Gigi Sohn is a well-known Silicon Valley insider and the former head of external affairs at Facebook. She has recently been hired by Susan Wojcicki, CEO of YouTube to become their chief internet safety officer where she will be tasked with developing new tools for parents that protect children on Youtube including content moderation systems.
Gigi Sohn in the year 2019.
Photo courtesy of Getty Images/Chief Somodevilla
Is it fair to confirm an independent agency candidate who lied to Senators about her business conflicts? Senators should raise the question to Gigi Sohn, the candidate for the Federal Communications Commission.
On media and broadband competition, Ms. Sohn is as progressive as they come. Her role with Locast, an app that intercepted and retransmitted local broadcast signals over the internet without the authorization of broadcasters, is much more concerning. The material was available to watch for free, although contributions were welcomed.
Locast used a copyright loophole to steal material for NGOs. Several broadcasting networks sued, and Locast was ordered to cease operations by a federal court last October. Damages of $32 million were granted to the plaintiffs. During the case, Ms. Sohn was a member of Locast’s three-person board of directors.
During Locast’s Senate confirmation hearing last month, Ms. Sohn supported her. “I believed this was fantastic from a public interest, pro-consumer standpoint,” she said, adding that “there were a lot of low-income persons who also utilized the service.” In other words, she believes that private intellectual property is beneficial to the public.
“Where did the money come from for the payment of the $32 million settlement in connection with the Locast case?” Mississippi Sen. Roger Wicker followed up with a written inquiry after the session. She may have to recuse herself from problems affecting the contributor if the money were provided by a firm.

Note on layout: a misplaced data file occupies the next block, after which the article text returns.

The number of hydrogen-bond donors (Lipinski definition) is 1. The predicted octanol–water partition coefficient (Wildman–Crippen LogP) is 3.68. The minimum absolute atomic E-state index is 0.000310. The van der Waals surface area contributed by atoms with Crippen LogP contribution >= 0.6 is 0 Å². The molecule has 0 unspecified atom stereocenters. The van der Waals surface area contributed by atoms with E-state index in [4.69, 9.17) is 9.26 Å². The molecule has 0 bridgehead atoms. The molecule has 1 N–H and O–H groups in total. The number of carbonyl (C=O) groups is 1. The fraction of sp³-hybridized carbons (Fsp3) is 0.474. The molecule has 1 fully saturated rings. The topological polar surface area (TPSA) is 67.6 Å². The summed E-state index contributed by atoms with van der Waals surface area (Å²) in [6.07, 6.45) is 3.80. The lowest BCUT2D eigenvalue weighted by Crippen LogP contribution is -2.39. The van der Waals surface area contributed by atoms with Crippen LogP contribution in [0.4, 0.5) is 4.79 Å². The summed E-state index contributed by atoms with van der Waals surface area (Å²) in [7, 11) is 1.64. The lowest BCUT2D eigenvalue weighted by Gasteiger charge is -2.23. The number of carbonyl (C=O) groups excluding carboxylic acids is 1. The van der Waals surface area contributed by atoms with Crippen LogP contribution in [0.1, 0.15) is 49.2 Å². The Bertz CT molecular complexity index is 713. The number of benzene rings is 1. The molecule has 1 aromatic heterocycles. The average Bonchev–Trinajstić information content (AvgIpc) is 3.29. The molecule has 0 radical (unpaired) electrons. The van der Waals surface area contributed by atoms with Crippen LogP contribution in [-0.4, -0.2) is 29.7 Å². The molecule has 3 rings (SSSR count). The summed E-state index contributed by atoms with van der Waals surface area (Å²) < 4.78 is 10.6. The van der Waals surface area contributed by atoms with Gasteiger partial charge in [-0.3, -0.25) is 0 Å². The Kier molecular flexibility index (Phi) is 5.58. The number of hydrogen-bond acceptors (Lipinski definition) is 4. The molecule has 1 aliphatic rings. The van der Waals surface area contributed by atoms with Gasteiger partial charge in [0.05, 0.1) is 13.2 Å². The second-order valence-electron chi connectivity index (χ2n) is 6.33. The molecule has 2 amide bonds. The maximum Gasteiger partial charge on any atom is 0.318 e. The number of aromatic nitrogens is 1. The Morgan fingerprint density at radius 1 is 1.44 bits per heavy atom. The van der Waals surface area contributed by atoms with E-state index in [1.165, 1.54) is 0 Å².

“Settlement money come from sums received to finance [Sports Fan Coalition New York] after SFCNY pays its suppliers,” she said. The charity that ran Locast was known as SFCNY. SFCNY’s IRS 990 form indicated just $794,159 in assets and money at the end of 2020, which was an unexpected response. What happened to the other $31 million?
Ms. Sohn refused to provide a copy of the settlement to the Senate, and now we know why. The deal was reached on Oct. 27—one day after President Biden nominated her, according to Bloomberg Law. Only $700,000 was agreed to by Locast. Ms. Sohn’s signature is on a copy of the settlement that we checked independently. In other words, broadcasters consented to a settlement the day after she was nominated to her influential regulatory post, reducing her nonprofit’s liability by 98 percent. It’s an interesting coincidence.
Why didn’t Ms. Sohn tell Mr. Wicker that the “$32 million settlement” was a lie? Even if the settlement arrangement was perfectly legal, her lack of openness is a concern. Given her upcoming influence over broadcasters, which she must swear to avoid under an FCC ethics agreement, the settlement also gives the appearance of a conflict.
Senator Wicker has asked for a second hearing to look into the matter. However, Democrats are aware that her nomination is becoming less probable as time passes, and Commerce Chair Maria Cantwell is planning a committee vote on Ms. Sohn for next Wednesday.
Ms. Sohn sought to soothe worries about her commercial conflicts on Thursday by pledging to disqualify herself for the first three years of her tenure from retransmission consent and television broadcast copyright problems. These topics eat up a lot of the FCC’s regulatory capacity, which means the agency might be stuck in a rut on a lot of matters, for better or worse.
Dishonesty is not excused by her recusal. How can Senators accept her vow to regulate without prejudice if she lied about the Locast settlement?
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It first appeared in print on January 29, 2022.